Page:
Let’s see if we’ve got this right. It is now unlawful to meet in groups of more than six people unless you’re working, travelling to work, in school or grouse shooting. There were people on our feeds this week wondering how problematic it would be to give their kids and their friends shotguns so planned birthday parties could go ahead. And that’s not even the weirdest thing to happen this week. Best crack on with it, then.
Now is the time. Here is the place. This is The Cut.
As far as we’re concerned, the big news this week was the announcement of possible life signs on Venus. For a second there the SF geeks on staff got very excited and started babbling about Edgar Rice Burroughs, rain-infested jungles and green-skinned alien princesses. Sadly, the situation isn’t quite as pulptastic as all that, but the discovery and implications are nevertheless extremely exciting. Science Focus has a decently straightforward breakdown on the news and what happens next.
We kick off our film section with a look at a parallel movie universe. No, not one where cowboy movies make a big comeback instead of superhero flicks. This is all the more fascinating… because it’s real! Race movies, the studios that made them and the stars they created were big business for forty years in the early part of the twentieth century. They were, however, almost invisible to the mainstream. Messy Nessy Chic gives us the skinny on this marginalised corner of cinema history.
More worryingly, it seems like a lot of our cinematic history is quietly slipping from view. Although there’s a very definite uptick in creators shooting on film, the skills required in its preservation are almost exclusively in the hands of artisans reaching retirement age. A lot of amazing work can be done with old film electronically, but the material still needs careful handling before it can be digitised. The men and women who know what to do with a film splicer are few and far between.
Our X&HTeammate Rob Kaiju pointed us at this short film which lays out the big problem ahead, and what it could mean for over a century of popular culture.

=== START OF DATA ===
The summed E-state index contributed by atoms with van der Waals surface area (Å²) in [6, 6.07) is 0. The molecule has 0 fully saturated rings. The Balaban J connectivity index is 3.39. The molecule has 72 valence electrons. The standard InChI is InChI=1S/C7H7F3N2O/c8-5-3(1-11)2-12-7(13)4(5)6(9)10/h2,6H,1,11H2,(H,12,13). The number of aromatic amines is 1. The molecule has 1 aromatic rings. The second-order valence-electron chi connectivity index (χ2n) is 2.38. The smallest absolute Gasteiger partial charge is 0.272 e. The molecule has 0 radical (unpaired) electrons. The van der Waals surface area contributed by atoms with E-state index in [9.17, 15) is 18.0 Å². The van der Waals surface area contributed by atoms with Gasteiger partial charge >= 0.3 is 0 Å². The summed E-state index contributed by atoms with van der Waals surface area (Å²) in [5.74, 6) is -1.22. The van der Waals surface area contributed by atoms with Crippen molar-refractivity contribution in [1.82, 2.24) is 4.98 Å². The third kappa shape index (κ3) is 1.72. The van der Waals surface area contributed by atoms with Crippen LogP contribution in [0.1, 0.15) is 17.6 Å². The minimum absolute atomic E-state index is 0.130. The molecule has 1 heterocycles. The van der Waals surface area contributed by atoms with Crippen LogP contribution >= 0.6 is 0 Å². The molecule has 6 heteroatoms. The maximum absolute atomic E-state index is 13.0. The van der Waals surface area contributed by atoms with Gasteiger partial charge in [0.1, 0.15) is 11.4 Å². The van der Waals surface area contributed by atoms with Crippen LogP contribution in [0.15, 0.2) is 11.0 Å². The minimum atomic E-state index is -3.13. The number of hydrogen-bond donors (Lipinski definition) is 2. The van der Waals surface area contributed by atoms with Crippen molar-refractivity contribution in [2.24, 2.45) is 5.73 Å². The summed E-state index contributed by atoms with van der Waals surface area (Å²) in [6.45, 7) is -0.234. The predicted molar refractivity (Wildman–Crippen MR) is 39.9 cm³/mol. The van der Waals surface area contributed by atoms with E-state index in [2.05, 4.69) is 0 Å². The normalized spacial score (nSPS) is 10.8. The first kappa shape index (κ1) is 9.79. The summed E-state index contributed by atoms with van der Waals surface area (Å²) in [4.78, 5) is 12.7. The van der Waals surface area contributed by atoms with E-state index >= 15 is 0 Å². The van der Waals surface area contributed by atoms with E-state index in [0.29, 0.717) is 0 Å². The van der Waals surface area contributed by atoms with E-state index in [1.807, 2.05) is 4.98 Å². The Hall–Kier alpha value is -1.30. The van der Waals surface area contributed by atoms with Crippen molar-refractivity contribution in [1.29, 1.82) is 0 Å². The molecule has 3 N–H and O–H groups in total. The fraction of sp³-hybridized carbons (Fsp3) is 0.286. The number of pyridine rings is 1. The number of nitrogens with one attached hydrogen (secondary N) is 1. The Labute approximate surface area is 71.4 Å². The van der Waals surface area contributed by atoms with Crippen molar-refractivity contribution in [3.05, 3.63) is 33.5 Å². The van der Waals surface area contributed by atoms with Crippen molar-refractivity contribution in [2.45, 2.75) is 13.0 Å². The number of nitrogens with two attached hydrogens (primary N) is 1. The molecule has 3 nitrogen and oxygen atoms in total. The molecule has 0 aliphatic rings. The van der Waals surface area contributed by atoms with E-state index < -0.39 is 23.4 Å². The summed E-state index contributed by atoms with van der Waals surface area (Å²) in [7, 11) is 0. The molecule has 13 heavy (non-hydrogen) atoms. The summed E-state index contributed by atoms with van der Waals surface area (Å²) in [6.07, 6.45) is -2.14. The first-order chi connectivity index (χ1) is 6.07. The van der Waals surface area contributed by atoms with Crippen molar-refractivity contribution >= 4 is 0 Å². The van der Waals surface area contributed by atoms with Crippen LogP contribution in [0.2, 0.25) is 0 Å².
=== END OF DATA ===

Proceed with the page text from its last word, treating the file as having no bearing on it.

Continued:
In some areas, though, the gentle art of restoration is going through a bit of a purple patch, as viewers realise watching skilled artisans at work is actually kind of relaxing. We are big fans of The Repair Shop, a BBC featuring some of the cleverest restorers in the UK bringing old and well-loved objects back to life. The big reveals of an old rocking horse or a writing desk returned to their owners in tip-top shape can be quite emotional. Open Culture looks into a phenomenon that has only become more popular in lockdown.
A couple of food links for you. First up, a look at a foodstuff that has been with us for a long time. Honey is well-known for having antibacterial and preservative properties. Some ancient cultures used it in the process of mummification. Alexander The Great’s body was borne across Europe for burial in a vat of the sweet stuff. What’s less known is just how long-lasting honey can be. Forget that jar of Rowse’s lurking at the back of the cupboard. Archaeologists recently unearthed some seriously well-aged honey.
Fast food treated seriously is, in our opinion, the most delicious of all. So when culinary mad scientist Kenji Lopez-Alt takes on the iconic McRib sandwich, you should pay attention. This is no half-hearted project. It’s a day’s work, involves two different kinds of pork and two different cooking methods. The final result looks none more epic, but would barely last for two minutes before we scarfed it.
In our random but useful advice section, here’s a nugget for you. Trust is important, but how do you quantify it? Is there a way to figure quickly and easily how trustworthy your friends, family and workmates really are? Well, yes there is. It’s simpler than you think. Thank us later.
A couple of guitary links. It’s gratifying to see the swell in interest in the old six-strings in the face of That Flippin’ Situation. Nothing says ‘screw you, intolerant and uncaring universe’ better than blasting an A minor chord through a cranked up Les Paul Junior or Fender Mustang and a cheap amp with your teeth bared. Best therapy going, in our humble experience.
This, in our opinion, is the feel-good story of the week. A tale of the raddest bass guitar on the planet, and how it finally found its way back to the man who caused it to be in the first place. Seriously, this gave our raddled ould hearts a bit of a glow.
And finally. We’re throwing in an interview with comic creator Nick Abadzis for several reasons. Firstly, the Ninth Art Desk fondly remembers Deadline Magazine and considers it a much more important publication than simply the launchpad for Tank Girl. Second of all, Nick is warm, witty and open about the nuts and bolts of comic-making, with insights that fascinated us. Third of all, Hugo Tate is an excellent strip that deserves a wider audience. Can’t say fairer than that, can we?
In celebration of the exciting news of possible life in the atmosphere of our celestial neighbour, there was only really one choice for this week’s Exit Music. We very, very nearly went with the Bananarama cover, but felt the original just shaded it for us. All together now… “goddess on a mountaintop, shining like a silver flame…”
See you in seven.